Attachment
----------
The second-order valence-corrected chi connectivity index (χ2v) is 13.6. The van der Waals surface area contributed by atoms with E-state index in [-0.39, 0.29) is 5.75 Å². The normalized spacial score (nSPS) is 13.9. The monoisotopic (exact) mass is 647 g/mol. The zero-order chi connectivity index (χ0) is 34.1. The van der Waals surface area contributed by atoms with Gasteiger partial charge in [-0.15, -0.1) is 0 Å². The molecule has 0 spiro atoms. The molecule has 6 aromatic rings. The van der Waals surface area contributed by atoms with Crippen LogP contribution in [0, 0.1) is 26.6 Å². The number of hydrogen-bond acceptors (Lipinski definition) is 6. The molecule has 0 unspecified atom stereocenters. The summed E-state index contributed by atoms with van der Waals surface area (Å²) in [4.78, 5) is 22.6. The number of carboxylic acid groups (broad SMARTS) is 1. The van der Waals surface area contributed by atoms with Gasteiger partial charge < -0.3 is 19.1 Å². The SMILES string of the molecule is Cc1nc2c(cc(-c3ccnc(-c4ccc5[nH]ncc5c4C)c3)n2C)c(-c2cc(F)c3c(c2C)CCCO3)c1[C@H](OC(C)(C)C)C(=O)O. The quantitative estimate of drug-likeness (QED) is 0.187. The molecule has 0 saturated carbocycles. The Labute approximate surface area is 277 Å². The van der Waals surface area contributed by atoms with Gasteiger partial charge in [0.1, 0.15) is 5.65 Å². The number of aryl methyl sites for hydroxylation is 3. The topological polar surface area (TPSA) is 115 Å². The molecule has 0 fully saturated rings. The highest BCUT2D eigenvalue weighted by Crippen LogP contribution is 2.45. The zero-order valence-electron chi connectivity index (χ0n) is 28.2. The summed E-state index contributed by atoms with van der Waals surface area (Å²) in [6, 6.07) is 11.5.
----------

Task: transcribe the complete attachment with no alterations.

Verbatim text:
The second-order valence-corrected chi connectivity index (χ2v) is 13.6. The van der Waals surface area contributed by atoms with E-state index in [-0.39, 0.29) is 5.75 Å². The normalized spacial score (nSPS) is 13.9. The monoisotopic (exact) mass is 647 g/mol. The zero-order chi connectivity index (χ0) is 34.1. The van der Waals surface area contributed by atoms with Gasteiger partial charge in [-0.15, -0.1) is 0 Å². The molecule has 0 spiro atoms. The molecule has 6 aromatic rings. The van der Waals surface area contributed by atoms with Crippen LogP contribution in [0, 0.1) is 26.6 Å². The number of hydrogen-bond acceptors (Lipinski definition) is 6. The molecule has 0 unspecified atom stereocenters. The summed E-state index contributed by atoms with van der Waals surface area (Å²) in [4.78, 5) is 22.6. The number of carboxylic acid groups (broad SMARTS) is 1. The van der Waals surface area contributed by atoms with Gasteiger partial charge < -0.3 is 19.1 Å². The SMILES string of the molecule is Cc1nc2c(cc(-c3ccnc(-c4ccc5[nH]ncc5c4C)c3)n2C)c(-c2cc(F)c3c(c2C)CCCO3)c1[C@H](OC(C)(C)C)C(=O)O. The quantitative estimate of drug-likeness (QED) is 0.187. The molecule has 0 saturated carbocycles. The Labute approximate surface area is 277 Å². The van der Waals surface area contributed by atoms with Gasteiger partial charge in [0.1, 0.15) is 5.65 Å². The number of aryl methyl sites for hydroxylation is 3. The topological polar surface area (TPSA) is 115 Å². The molecule has 0 fully saturated rings. The highest BCUT2D eigenvalue weighted by Crippen LogP contribution is 2.45. The zero-order valence-electron chi connectivity index (χ0n) is 28.2. The summed E-state index contributed by atoms with van der Waals surface area (Å²) in [6, 6.07) is 11.5.